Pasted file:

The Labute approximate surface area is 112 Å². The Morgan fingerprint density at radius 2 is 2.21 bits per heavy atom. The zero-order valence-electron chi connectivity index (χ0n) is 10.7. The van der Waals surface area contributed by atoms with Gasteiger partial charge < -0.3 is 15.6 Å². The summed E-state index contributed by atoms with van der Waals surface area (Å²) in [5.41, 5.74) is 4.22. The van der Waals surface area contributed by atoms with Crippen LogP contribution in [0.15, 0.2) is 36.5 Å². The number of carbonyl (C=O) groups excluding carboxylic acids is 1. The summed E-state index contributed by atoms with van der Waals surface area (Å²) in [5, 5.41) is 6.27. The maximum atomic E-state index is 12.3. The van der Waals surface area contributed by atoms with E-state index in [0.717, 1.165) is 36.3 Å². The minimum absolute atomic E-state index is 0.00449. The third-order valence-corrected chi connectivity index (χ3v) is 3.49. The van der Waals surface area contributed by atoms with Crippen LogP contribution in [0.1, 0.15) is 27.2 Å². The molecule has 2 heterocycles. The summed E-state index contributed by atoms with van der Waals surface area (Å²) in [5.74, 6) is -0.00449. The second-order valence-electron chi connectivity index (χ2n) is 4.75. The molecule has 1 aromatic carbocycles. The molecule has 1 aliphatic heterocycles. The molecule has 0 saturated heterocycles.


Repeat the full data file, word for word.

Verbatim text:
The Labute approximate surface area is 112 Å². The Morgan fingerprint density at radius 2 is 2.21 bits per heavy atom. The zero-order valence-electron chi connectivity index (χ0n) is 10.7. The van der Waals surface area contributed by atoms with Gasteiger partial charge < -0.3 is 15.6 Å². The summed E-state index contributed by atoms with van der Waals surface area (Å²) in [5.41, 5.74) is 4.22. The van der Waals surface area contributed by atoms with Crippen LogP contribution in [0.15, 0.2) is 36.5 Å². The number of carbonyl (C=O) groups excluding carboxylic acids is 1. The summed E-state index contributed by atoms with van der Waals surface area (Å²) in [5, 5.41) is 6.27. The maximum atomic E-state index is 12.3. The van der Waals surface area contributed by atoms with E-state index in [0.717, 1.165) is 36.3 Å². The minimum absolute atomic E-state index is 0.00449. The third-order valence-corrected chi connectivity index (χ3v) is 3.49. The van der Waals surface area contributed by atoms with Crippen LogP contribution in [0.1, 0.15) is 27.2 Å². The molecule has 2 heterocycles. The summed E-state index contributed by atoms with van der Waals surface area (Å²) in [5.74, 6) is -0.00449. The second-order valence-electron chi connectivity index (χ2n) is 4.75. The molecule has 1 aromatic carbocycles. The molecule has 1 aliphatic heterocycles. The molecule has 0 saturated heterocycles.